An electric vehicle plugged in to a charge point in Helsinki on 3 January 2022. In Finland, the electrification of road traffic is moving slightly faster than the average in Europe but slower than in the Nordics, according to the Finnish Information Centre of Automobile Sector. (Jussi Nukari – Lehtikuva)

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THE ELECTRIFICATION of the vehicle stock appears to be picking up speed in Finland.

The Finnish Information Centre of Automobile Sector reported last week that plug-in vehicles accounted for roughly 30 per cent of the first registrations of passenger cars last year, a third of them being fully electric and two-thirds plug-in hybrids.

The proportion of fully electric vehicles is expected to rise to 17 per cent and that of plug-in hybrids to 23 per cent of first registrations this year. The registrations of fully electric vehicles are expected to increase particularly, making up roughly one-third of first registrations in 2025 and almost two-thirds in 2030.

The Finnish vehicle stock is forecast to consist of some 740,000 plug-in passenger vehicles by the end of the decade, signalling a nearly 25-per-cent increase from the 600,000 forecast last year. The slow turnover cycle of the stock – about 22 years – means that the stock will continue to include about 2.2 million combustion-engine cars in 2030.

“The revolution of driving power will move forward slowly even if the sales of new combustion-engine cars ended in 2035,” the centre said.

The Finnish Information Centre of Automobile Sector also reminded that the forecast is contingent on the development of the charging infrastructure, as a lack of home charging options and a comprehensive network of charge points will slow down electrification.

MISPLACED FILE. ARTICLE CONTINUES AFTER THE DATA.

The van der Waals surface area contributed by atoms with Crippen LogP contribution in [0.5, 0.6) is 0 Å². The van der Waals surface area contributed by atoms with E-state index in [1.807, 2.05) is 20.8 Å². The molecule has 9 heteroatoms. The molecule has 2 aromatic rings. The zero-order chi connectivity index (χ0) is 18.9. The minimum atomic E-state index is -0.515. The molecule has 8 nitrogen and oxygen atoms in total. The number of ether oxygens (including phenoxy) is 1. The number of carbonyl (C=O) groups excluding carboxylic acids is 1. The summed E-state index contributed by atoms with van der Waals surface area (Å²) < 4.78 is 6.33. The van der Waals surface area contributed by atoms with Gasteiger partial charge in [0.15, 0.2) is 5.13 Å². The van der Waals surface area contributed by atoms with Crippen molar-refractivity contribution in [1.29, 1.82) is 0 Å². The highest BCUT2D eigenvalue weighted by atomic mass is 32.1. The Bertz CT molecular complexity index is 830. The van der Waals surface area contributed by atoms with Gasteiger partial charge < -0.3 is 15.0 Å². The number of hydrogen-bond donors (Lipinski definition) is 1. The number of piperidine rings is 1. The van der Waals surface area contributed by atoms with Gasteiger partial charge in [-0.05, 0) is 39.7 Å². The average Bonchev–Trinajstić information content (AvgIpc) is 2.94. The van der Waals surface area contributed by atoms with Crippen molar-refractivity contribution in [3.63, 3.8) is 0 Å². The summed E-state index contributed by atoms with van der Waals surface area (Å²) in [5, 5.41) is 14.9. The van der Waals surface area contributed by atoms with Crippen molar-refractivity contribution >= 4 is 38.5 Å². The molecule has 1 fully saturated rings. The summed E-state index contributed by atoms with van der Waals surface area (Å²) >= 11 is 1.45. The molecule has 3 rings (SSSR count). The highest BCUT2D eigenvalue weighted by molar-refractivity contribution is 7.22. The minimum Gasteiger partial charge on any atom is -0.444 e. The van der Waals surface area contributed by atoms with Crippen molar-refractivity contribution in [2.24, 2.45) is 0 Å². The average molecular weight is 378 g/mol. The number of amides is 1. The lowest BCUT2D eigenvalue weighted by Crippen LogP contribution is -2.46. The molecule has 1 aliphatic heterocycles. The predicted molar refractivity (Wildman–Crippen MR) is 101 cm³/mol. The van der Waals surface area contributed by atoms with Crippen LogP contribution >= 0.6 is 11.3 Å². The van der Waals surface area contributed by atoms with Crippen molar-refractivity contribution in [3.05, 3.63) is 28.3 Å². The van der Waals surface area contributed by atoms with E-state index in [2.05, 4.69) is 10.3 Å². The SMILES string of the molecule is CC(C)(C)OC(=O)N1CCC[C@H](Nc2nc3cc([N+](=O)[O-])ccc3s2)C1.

The electrification, it gauged, will accelerate significantly in the second half of the decade as a result of tougher limits on the carbon-dioxide emissions of passenger cars and vans in the European Union. The European Commission has proposed that mean emissions from passenger cars be reduced by 55 per cent and that new vehicles be zero emission by 2035.

“Electrification is progressing rapidly already with current measures, which include national purchase subsidies, the removal of car tax on fully electric and hydrogen cars, and incentives for low-emission company cars – in addition to the EU limits,” told Tero Kallio, the managing director of the Association of Automobile Industry in Finland.

“The use costs of electric cars being significantly lower than combustion-engine cars will for its part enhance the appeal of electric cars. The proliferation of electric and hydrogen cars could be accelerated further with charging infrastructure subsidies and more generous purchase subsidies,” he added.

Aleksi Teivainen – HT

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